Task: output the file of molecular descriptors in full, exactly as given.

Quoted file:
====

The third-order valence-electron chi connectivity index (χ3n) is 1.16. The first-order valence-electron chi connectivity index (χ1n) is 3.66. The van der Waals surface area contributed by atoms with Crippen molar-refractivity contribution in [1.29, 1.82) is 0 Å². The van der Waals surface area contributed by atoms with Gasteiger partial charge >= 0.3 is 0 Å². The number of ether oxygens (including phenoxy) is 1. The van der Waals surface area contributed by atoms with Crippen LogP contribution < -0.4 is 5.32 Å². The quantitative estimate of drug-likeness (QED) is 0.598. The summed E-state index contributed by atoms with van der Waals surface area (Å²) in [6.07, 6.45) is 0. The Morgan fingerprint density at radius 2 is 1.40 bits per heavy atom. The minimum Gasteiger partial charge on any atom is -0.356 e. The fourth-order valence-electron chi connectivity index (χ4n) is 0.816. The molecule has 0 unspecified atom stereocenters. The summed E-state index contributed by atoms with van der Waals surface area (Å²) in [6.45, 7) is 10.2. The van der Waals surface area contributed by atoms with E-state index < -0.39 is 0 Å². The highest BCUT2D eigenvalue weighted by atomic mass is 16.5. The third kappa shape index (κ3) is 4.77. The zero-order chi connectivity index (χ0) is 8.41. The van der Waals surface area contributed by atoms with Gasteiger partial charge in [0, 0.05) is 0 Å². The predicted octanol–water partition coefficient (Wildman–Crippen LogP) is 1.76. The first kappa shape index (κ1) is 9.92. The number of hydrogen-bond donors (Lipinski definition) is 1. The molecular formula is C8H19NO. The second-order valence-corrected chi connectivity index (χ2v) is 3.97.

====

The third-order valence-electron chi connectivity index (χ3n) is 1.16. The first-order valence-electron chi connectivity index (χ1n) is 3.66. The van der Waals surface area contributed by atoms with Crippen molar-refractivity contribution in [1.29, 1.82) is 0 Å². The van der Waals surface area contributed by atoms with Gasteiger partial charge >= 0.3 is 0 Å². The number of ether oxygens (including phenoxy) is 1. The van der Waals surface area contributed by atoms with Crippen LogP contribution < -0.4 is 5.32 Å². The quantitative estimate of drug-likeness (QED) is 0.598. The summed E-state index contributed by atoms with van der Waals surface area (Å²) in [6.07, 6.45) is 0. The Morgan fingerprint density at radius 2 is 1.40 bits per heavy atom. The minimum Gasteiger partial charge on any atom is -0.356 e. The fourth-order valence-electron chi connectivity index (χ4n) is 0.816. The molecule has 0 unspecified atom stereocenters. The summed E-state index contributed by atoms with van der Waals surface area (Å²) in [6.45, 7) is 10.2. The van der Waals surface area contributed by atoms with E-state index < -0.39 is 0 Å². The highest BCUT2D eigenvalue weighted by atomic mass is 16.5. The third kappa shape index (κ3) is 4.77. The zero-order chi connectivity index (χ0) is 8.41. The van der Waals surface area contributed by atoms with Gasteiger partial charge in [0, 0.05) is 0 Å². The predicted octanol–water partition coefficient (Wildman–Crippen LogP) is 1.76. The first kappa shape index (κ1) is 9.92. The number of hydrogen-bond donors (Lipinski definition) is 1. The molecular formula is C8H19NO. The second-order valence-corrected chi connectivity index (χ2v) is 3.97.